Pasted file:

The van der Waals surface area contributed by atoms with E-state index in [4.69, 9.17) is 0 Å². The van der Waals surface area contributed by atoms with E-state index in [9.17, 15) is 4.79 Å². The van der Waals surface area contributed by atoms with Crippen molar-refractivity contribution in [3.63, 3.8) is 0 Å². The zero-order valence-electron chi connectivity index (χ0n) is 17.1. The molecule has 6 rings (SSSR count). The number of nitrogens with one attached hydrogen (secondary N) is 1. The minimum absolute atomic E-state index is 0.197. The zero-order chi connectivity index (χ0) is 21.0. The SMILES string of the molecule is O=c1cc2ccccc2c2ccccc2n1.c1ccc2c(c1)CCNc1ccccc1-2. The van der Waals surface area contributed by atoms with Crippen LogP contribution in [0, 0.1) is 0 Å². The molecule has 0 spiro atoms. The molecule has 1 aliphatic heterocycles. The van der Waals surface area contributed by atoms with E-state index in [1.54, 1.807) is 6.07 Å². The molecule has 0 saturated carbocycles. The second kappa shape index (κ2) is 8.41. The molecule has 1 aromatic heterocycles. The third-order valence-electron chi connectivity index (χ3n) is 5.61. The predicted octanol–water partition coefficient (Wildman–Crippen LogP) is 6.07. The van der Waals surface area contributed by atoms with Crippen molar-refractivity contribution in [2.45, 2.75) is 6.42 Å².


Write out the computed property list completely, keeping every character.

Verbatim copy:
The van der Waals surface area contributed by atoms with E-state index in [4.69, 9.17) is 0 Å². The van der Waals surface area contributed by atoms with E-state index in [9.17, 15) is 4.79 Å². The van der Waals surface area contributed by atoms with Crippen molar-refractivity contribution in [3.63, 3.8) is 0 Å². The zero-order valence-electron chi connectivity index (χ0n) is 17.1. The molecule has 6 rings (SSSR count). The number of nitrogens with one attached hydrogen (secondary N) is 1. The minimum absolute atomic E-state index is 0.197. The zero-order chi connectivity index (χ0) is 21.0. The SMILES string of the molecule is O=c1cc2ccccc2c2ccccc2n1.c1ccc2c(c1)CCNc1ccccc1-2. The van der Waals surface area contributed by atoms with Crippen LogP contribution in [0, 0.1) is 0 Å². The molecule has 0 spiro atoms. The molecule has 1 aliphatic heterocycles. The van der Waals surface area contributed by atoms with E-state index in [1.54, 1.807) is 6.07 Å². The molecule has 0 saturated carbocycles. The second kappa shape index (κ2) is 8.41. The molecule has 1 aromatic heterocycles. The third-order valence-electron chi connectivity index (χ3n) is 5.61. The predicted octanol–water partition coefficient (Wildman–Crippen LogP) is 6.07. The van der Waals surface area contributed by atoms with Crippen molar-refractivity contribution in [2.45, 2.75) is 6.42 Å².